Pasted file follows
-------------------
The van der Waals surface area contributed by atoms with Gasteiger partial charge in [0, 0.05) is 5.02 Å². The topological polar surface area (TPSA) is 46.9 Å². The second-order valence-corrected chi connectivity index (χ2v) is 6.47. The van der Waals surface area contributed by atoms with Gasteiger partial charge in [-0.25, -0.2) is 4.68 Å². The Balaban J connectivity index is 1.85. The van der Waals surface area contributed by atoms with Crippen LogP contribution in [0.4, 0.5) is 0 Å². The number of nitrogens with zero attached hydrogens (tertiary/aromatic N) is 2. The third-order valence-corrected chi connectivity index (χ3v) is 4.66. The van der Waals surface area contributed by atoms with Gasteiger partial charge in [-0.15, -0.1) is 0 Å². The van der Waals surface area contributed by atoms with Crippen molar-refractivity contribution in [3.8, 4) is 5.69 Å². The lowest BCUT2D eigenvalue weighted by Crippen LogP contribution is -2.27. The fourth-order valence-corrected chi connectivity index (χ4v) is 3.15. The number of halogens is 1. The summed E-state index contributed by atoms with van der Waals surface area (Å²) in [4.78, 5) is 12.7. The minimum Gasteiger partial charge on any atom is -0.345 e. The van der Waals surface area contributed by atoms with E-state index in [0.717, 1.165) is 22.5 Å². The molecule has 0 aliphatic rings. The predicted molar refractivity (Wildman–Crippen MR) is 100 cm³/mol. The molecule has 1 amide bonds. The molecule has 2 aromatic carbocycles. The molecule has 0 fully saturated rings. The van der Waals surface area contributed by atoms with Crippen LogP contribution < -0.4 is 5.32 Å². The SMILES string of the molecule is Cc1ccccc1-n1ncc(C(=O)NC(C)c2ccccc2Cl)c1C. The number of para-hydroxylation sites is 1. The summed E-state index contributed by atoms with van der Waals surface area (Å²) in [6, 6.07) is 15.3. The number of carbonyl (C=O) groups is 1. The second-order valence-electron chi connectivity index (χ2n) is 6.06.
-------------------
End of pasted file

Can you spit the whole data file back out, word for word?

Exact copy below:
The van der Waals surface area contributed by atoms with Gasteiger partial charge in [0, 0.05) is 5.02 Å². The topological polar surface area (TPSA) is 46.9 Å². The second-order valence-corrected chi connectivity index (χ2v) is 6.47. The van der Waals surface area contributed by atoms with Gasteiger partial charge in [-0.25, -0.2) is 4.68 Å². The Balaban J connectivity index is 1.85. The van der Waals surface area contributed by atoms with Crippen LogP contribution in [0.4, 0.5) is 0 Å². The number of nitrogens with zero attached hydrogens (tertiary/aromatic N) is 2. The third-order valence-corrected chi connectivity index (χ3v) is 4.66. The van der Waals surface area contributed by atoms with Gasteiger partial charge in [-0.15, -0.1) is 0 Å². The van der Waals surface area contributed by atoms with Crippen molar-refractivity contribution in [3.8, 4) is 5.69 Å². The lowest BCUT2D eigenvalue weighted by Crippen LogP contribution is -2.27. The fourth-order valence-corrected chi connectivity index (χ4v) is 3.15. The number of halogens is 1. The summed E-state index contributed by atoms with van der Waals surface area (Å²) in [4.78, 5) is 12.7. The minimum Gasteiger partial charge on any atom is -0.345 e. The van der Waals surface area contributed by atoms with E-state index in [0.717, 1.165) is 22.5 Å². The molecule has 0 aliphatic rings. The predicted molar refractivity (Wildman–Crippen MR) is 100 cm³/mol. The molecule has 1 amide bonds. The molecule has 2 aromatic carbocycles. The molecule has 0 fully saturated rings. The van der Waals surface area contributed by atoms with Crippen LogP contribution < -0.4 is 5.32 Å². The SMILES string of the molecule is Cc1ccccc1-n1ncc(C(=O)NC(C)c2ccccc2Cl)c1C. The number of para-hydroxylation sites is 1. The summed E-state index contributed by atoms with van der Waals surface area (Å²) in [6, 6.07) is 15.3. The number of carbonyl (C=O) groups is 1. The second-order valence-electron chi connectivity index (χ2n) is 6.06.